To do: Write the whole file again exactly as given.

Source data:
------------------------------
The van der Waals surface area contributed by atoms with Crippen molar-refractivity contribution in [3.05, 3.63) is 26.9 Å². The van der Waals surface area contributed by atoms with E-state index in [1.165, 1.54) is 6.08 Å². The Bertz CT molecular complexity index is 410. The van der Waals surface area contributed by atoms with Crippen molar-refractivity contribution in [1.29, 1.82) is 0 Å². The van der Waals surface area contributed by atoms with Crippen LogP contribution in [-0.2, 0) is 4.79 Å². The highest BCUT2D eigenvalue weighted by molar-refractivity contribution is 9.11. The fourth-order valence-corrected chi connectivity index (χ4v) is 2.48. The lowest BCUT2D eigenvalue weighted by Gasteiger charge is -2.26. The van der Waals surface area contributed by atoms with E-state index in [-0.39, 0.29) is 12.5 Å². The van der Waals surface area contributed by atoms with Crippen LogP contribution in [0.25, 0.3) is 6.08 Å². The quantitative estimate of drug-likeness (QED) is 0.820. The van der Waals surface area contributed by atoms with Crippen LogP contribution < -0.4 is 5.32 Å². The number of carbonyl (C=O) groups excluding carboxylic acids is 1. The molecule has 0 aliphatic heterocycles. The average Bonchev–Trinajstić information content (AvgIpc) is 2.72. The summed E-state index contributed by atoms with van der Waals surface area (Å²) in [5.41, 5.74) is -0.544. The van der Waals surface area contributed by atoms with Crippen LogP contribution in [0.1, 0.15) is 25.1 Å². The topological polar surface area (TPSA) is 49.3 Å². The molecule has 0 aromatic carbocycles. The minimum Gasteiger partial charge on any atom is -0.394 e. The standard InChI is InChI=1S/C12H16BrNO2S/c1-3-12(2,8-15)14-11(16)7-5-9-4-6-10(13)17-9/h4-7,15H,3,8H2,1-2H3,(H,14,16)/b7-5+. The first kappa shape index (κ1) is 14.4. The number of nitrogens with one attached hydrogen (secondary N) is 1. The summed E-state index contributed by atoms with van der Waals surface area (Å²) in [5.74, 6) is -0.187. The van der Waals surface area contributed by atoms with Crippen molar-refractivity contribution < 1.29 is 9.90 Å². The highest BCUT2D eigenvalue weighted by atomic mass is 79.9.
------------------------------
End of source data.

The van der Waals surface area contributed by atoms with Crippen molar-refractivity contribution in [3.05, 3.63) is 26.9 Å². The van der Waals surface area contributed by atoms with E-state index in [1.165, 1.54) is 6.08 Å². The Bertz CT molecular complexity index is 410. The van der Waals surface area contributed by atoms with Crippen molar-refractivity contribution in [1.29, 1.82) is 0 Å². The van der Waals surface area contributed by atoms with Crippen LogP contribution in [-0.2, 0) is 4.79 Å². The highest BCUT2D eigenvalue weighted by molar-refractivity contribution is 9.11. The fourth-order valence-corrected chi connectivity index (χ4v) is 2.48. The lowest BCUT2D eigenvalue weighted by Gasteiger charge is -2.26. The van der Waals surface area contributed by atoms with E-state index in [-0.39, 0.29) is 12.5 Å². The van der Waals surface area contributed by atoms with Crippen LogP contribution in [0.25, 0.3) is 6.08 Å². The quantitative estimate of drug-likeness (QED) is 0.820. The van der Waals surface area contributed by atoms with Crippen LogP contribution < -0.4 is 5.32 Å². The number of carbonyl (C=O) groups excluding carboxylic acids is 1. The molecule has 0 aliphatic heterocycles. The average Bonchev–Trinajstić information content (AvgIpc) is 2.72. The summed E-state index contributed by atoms with van der Waals surface area (Å²) in [5.41, 5.74) is -0.544. The van der Waals surface area contributed by atoms with Crippen LogP contribution in [0.1, 0.15) is 25.1 Å². The topological polar surface area (TPSA) is 49.3 Å². The molecule has 0 aromatic carbocycles. The minimum Gasteiger partial charge on any atom is -0.394 e. The standard InChI is InChI=1S/C12H16BrNO2S/c1-3-12(2,8-15)14-11(16)7-5-9-4-6-10(13)17-9/h4-7,15H,3,8H2,1-2H3,(H,14,16)/b7-5+. The first kappa shape index (κ1) is 14.4. The number of nitrogens with one attached hydrogen (secondary N) is 1. The summed E-state index contributed by atoms with van der Waals surface area (Å²) in [5.74, 6) is -0.187. The van der Waals surface area contributed by atoms with Crippen molar-refractivity contribution < 1.29 is 9.90 Å². The highest BCUT2D eigenvalue weighted by atomic mass is 79.9.